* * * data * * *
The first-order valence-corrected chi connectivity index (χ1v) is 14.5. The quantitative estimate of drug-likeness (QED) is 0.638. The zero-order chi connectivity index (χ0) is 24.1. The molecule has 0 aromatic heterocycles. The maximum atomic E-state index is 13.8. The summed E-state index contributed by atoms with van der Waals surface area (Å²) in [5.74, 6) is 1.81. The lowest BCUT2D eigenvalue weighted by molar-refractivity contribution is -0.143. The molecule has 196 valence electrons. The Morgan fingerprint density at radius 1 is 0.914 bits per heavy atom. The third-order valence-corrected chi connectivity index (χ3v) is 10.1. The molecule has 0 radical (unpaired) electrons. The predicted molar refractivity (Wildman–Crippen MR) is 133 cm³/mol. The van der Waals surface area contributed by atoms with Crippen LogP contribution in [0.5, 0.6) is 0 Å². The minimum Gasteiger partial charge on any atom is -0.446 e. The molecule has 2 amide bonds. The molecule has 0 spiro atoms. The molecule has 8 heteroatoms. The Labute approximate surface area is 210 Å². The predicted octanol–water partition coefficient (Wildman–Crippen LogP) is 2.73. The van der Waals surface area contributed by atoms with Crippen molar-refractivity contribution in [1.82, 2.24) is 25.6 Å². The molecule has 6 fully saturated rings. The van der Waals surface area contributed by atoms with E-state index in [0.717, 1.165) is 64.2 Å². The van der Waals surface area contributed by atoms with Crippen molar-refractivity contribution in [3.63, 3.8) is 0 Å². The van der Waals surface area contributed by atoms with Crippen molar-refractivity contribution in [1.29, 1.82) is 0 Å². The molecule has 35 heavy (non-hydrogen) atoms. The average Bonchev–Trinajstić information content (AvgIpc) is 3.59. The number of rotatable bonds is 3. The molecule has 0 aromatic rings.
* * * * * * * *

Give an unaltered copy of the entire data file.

The first-order valence-corrected chi connectivity index (χ1v) is 14.5. The quantitative estimate of drug-likeness (QED) is 0.638. The zero-order chi connectivity index (χ0) is 24.1. The molecule has 0 aromatic heterocycles. The maximum atomic E-state index is 13.8. The summed E-state index contributed by atoms with van der Waals surface area (Å²) in [5.74, 6) is 1.81. The lowest BCUT2D eigenvalue weighted by molar-refractivity contribution is -0.143. The molecule has 196 valence electrons. The Morgan fingerprint density at radius 1 is 0.914 bits per heavy atom. The third-order valence-corrected chi connectivity index (χ3v) is 10.1. The molecule has 0 radical (unpaired) electrons. The predicted molar refractivity (Wildman–Crippen MR) is 133 cm³/mol. The van der Waals surface area contributed by atoms with Crippen LogP contribution in [0.5, 0.6) is 0 Å². The minimum Gasteiger partial charge on any atom is -0.446 e. The molecule has 2 amide bonds. The molecule has 0 spiro atoms. The molecule has 8 heteroatoms. The Labute approximate surface area is 210 Å². The predicted octanol–water partition coefficient (Wildman–Crippen LogP) is 2.73. The van der Waals surface area contributed by atoms with Crippen molar-refractivity contribution in [1.82, 2.24) is 25.6 Å². The molecule has 6 fully saturated rings. The van der Waals surface area contributed by atoms with E-state index in [0.717, 1.165) is 64.2 Å². The van der Waals surface area contributed by atoms with Crippen molar-refractivity contribution in [3.63, 3.8) is 0 Å². The van der Waals surface area contributed by atoms with Crippen molar-refractivity contribution in [1.29, 1.82) is 0 Å². The molecule has 35 heavy (non-hydrogen) atoms. The average Bonchev–Trinajstić information content (AvgIpc) is 3.59. The number of rotatable bonds is 3. The molecule has 0 aromatic rings.